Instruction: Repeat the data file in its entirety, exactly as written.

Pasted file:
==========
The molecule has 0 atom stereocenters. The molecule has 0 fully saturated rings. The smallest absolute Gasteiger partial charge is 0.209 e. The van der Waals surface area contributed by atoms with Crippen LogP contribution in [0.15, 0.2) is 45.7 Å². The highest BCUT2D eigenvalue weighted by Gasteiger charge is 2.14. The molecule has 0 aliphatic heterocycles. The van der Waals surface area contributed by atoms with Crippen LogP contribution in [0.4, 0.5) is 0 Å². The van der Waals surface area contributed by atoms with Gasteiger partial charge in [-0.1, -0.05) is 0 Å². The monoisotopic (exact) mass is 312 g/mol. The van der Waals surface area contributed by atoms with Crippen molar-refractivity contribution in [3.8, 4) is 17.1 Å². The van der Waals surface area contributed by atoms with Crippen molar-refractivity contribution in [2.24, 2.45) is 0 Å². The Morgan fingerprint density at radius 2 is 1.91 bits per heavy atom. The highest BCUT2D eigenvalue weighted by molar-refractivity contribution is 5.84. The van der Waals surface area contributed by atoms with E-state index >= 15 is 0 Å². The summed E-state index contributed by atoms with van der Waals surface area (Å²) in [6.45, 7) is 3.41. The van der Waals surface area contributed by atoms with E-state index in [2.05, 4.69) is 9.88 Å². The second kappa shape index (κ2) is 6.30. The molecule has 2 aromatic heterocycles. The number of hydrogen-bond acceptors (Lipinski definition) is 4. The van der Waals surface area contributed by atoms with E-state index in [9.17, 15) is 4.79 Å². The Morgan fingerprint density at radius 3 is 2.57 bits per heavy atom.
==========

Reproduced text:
The molecule has 0 atom stereocenters. The molecule has 0 fully saturated rings. The smallest absolute Gasteiger partial charge is 0.209 e. The van der Waals surface area contributed by atoms with Crippen LogP contribution in [0.15, 0.2) is 45.7 Å². The highest BCUT2D eigenvalue weighted by Gasteiger charge is 2.14. The molecule has 0 aliphatic heterocycles. The van der Waals surface area contributed by atoms with Crippen LogP contribution in [0.4, 0.5) is 0 Å². The van der Waals surface area contributed by atoms with Gasteiger partial charge in [-0.1, -0.05) is 0 Å². The monoisotopic (exact) mass is 312 g/mol. The van der Waals surface area contributed by atoms with Crippen molar-refractivity contribution in [3.8, 4) is 17.1 Å². The van der Waals surface area contributed by atoms with Crippen molar-refractivity contribution in [2.24, 2.45) is 0 Å². The Morgan fingerprint density at radius 2 is 1.91 bits per heavy atom. The highest BCUT2D eigenvalue weighted by molar-refractivity contribution is 5.84. The van der Waals surface area contributed by atoms with E-state index >= 15 is 0 Å². The summed E-state index contributed by atoms with van der Waals surface area (Å²) in [6.45, 7) is 3.41. The van der Waals surface area contributed by atoms with E-state index in [2.05, 4.69) is 9.88 Å². The second kappa shape index (κ2) is 6.30. The molecule has 2 aromatic heterocycles. The number of hydrogen-bond acceptors (Lipinski definition) is 4. The van der Waals surface area contributed by atoms with E-state index in [9.17, 15) is 4.79 Å². The Morgan fingerprint density at radius 3 is 2.57 bits per heavy atom.